There should be some rule for coverage companies: "Don't send out a request for a review five minutes after the coverage lands in the screenwriter's inbox." You're still reeling from (what often feels like) a kick in the gut - my great first draft isn't quite as great as I thought a week or so ago - "they hate my baby!" But writers sometimes need a (gentle) kick in the gut. Or nudge. Your friends all 'love' it, give a few useful notes, most never finish it, fellow writers are helpful and actually read your script but don't deep dive, the rest of your pals never get through it. My wife got about 30% through my latest draft and moved back to her kindle. Writers' spouses are long-suffering and not the place to place your first or even second draft. So coverage is offered by concerns such as Industrial scripts to put some teeth into literary feedback but sometimes it feels like it's all too easy to become the Lord of all Writing and the God of Screenwriting when reviewing someone else's work. (I know, I've done coverage myself, back in the day). "Hell, My scripts are brilliant...which is why I do paid coverages...." Anyhow, I digress: I wasn't familiar with Industrial Scripts as a coverage resource so I sorta stepped in with trepidation. I've been reading the blog and newsletter for quite a while so I thought I'd give them a try covering my 1950s LA noir-ish thriller. Every coverage writer has a pet peeve or bone to pick I think and my coverage's bone was "making each scene feel like and look like 1950s LA." EXT. HOLLYWOOD AND VINE - WE ARE IN *STILL* IN 1950s LA - DAY. I'm not quite sure what to make of the note about "it’s hard to distinguish whether we are in 2021 Los Angeles or 1950s Los Angeles." "There is a lack of specificity". OK, Scene 22, we are STILL IN 1950s LA. ;). We're in 1959 LA, OK -- I'm not a set designer. And I'm skimming through "Chinatown" again as I write this. I don't THINK Robert Towne was describing LA in the late 40s in every setup scene. Or was he? At some stage, you just have to use your imagination and say: "This is set in 1940s LA." There were also some weird typos: like: "DIALOUGE" for "DIALOGUE" and "inn" for "in". (..."what being inn an...") which led me to believe the coverage writer had used transcription software or just not spell-checked before sending it out. Not a big deal. But overall this was an EXCELLENT bit of coverage. They seem to have great intuition and a clear understanding of the racial themes and challenges to the characters. They understand how my structure needs to work and painted a pretty good roadmap for my next draft. So good. There were some extremely useful suggestions. It seems the writer actually read the whole script and got most of the characters' names right, they had some great suggestions, clearly understand the biz, and 4.5 is probably fairer than 4 but there was that weird note about the setting (how much ink do you devote to reminding people of the era??) The script is set in the late 50s OK! Neither of the other TWO coverage writers picked up on this so I should probably get over myself. And then there were those bizarre typos... Yeah, I'd use Industrial Scripts again - hard-hitting, quirky, diligent pros who don't pull punches. But please use spell-check next time ;).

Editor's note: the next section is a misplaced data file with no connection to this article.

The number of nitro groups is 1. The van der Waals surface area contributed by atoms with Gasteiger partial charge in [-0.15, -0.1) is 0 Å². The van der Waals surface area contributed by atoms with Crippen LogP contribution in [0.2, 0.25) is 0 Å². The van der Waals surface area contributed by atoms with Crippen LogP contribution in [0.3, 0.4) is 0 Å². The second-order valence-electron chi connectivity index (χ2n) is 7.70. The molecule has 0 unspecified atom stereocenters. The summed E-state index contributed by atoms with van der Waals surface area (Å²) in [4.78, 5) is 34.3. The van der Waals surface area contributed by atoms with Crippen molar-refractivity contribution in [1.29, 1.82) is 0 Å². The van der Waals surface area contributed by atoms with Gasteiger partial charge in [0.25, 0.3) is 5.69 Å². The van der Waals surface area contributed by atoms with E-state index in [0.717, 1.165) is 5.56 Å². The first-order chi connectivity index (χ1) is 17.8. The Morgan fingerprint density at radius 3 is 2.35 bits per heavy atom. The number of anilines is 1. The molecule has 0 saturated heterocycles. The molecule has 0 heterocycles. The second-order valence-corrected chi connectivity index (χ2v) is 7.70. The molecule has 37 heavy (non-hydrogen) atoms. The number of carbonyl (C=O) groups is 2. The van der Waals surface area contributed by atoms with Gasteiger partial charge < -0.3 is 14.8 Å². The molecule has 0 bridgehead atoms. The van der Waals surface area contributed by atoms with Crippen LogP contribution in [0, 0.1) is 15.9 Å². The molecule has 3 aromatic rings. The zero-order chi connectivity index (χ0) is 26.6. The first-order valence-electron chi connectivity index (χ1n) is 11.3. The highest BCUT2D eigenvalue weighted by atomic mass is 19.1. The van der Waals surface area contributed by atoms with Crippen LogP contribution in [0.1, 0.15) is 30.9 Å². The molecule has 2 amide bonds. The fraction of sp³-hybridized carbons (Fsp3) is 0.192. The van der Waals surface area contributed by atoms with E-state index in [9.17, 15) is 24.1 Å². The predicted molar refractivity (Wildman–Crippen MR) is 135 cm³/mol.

2 years ago
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Industrial Scripts - Screenplay Editors has a 4.6 average rating from 712 reviews

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